untitled(for Ad Reinhardt)1b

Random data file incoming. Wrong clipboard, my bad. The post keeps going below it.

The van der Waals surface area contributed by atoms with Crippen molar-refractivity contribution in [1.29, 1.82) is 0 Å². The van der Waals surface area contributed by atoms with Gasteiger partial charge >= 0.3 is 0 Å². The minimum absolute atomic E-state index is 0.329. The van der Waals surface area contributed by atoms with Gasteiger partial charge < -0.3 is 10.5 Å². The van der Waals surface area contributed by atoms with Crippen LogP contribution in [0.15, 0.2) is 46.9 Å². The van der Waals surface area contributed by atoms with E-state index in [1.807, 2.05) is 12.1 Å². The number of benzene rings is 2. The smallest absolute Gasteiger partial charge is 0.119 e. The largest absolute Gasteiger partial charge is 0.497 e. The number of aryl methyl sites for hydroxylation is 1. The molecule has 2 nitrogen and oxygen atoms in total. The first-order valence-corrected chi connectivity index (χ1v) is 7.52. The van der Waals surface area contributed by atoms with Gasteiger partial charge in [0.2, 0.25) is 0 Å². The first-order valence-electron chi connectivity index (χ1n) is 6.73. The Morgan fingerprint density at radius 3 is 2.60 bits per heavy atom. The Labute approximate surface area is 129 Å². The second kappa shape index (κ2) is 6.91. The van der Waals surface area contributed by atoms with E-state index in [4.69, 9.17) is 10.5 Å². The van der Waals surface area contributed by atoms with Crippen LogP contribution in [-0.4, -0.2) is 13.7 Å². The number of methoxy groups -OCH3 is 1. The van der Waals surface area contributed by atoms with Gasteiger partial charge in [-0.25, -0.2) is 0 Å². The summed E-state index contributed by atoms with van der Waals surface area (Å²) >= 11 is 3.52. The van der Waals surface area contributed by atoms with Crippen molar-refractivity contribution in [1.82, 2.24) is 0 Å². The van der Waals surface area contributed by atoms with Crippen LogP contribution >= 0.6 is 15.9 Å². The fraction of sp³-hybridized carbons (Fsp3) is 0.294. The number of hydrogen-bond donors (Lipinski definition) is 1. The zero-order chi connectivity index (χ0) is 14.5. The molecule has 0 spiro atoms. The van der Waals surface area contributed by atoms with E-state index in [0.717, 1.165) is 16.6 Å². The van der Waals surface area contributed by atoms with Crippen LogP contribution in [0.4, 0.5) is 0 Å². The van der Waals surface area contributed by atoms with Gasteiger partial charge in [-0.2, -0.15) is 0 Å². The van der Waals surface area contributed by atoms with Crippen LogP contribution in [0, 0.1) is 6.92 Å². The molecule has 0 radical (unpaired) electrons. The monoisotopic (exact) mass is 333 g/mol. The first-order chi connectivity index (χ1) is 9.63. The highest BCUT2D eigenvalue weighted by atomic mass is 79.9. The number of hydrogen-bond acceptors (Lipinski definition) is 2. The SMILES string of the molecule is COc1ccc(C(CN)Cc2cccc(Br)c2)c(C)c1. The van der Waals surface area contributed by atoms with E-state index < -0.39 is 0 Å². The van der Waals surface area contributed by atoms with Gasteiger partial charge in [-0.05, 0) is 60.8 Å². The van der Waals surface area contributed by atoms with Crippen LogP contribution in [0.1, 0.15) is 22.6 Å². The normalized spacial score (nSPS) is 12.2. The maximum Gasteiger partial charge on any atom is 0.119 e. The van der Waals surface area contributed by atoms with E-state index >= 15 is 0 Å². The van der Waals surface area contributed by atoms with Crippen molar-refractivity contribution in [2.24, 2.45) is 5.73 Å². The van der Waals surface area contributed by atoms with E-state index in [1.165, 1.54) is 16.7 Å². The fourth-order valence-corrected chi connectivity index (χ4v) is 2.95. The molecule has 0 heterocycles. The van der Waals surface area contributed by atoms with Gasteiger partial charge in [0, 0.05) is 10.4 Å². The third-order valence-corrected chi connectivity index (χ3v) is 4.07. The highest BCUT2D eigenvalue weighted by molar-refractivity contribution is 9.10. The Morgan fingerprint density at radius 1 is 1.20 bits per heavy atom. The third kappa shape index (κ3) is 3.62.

Flavin was born in New York, USA in 1933. He studied at a Catholic seminary from 1947 to 1952, intending to become a priest, but ultimately joined the United States Air Force. During his military service in 1954–55, he studied art under an educational program provided by the University of Maryland to the US military stationed in Korea. After returning to New York, he briefly studied art at the Hans Hoffman School of Fine Arts and the New School for Social Research in 1956 and took drawing and painting classes at Columbia University from 1957 to 1959. While working as a guard at MoMA (New York), Flavin made the acquaintance of contemporary minimalist artists including Sol LeWitt and Robert Ryman. Since 1963, he worked consistently on light sculptures and site-specific installations using fluorescent lights in the commercially available ten colors (blue, green, pink, red, yellow, ultraviolet, and four shades of white) and composed of five forms (circles, and four straight tubes of different lengths). Flavin refused to attribute his work to religious interpretations or specific concepts, instead seeking to direct attention to the very presence of light in space itself. Despite this view, however, many of Flavin’s works are dedicated to individuals whom he admired. As a leading figure in the Minimalism movement in New York in the 1960s, his artworks are found all around the globe. Large installations by the artist have been permanently installed at institutions including the Dan Flavin Art Institute (New York), the Chinati Foundation (Marfa), founded by Donald Judd, and the Hamburger Bahnhof – Nationalgalerie der Gegenwart (Berlin). Flavin passed away in 1996.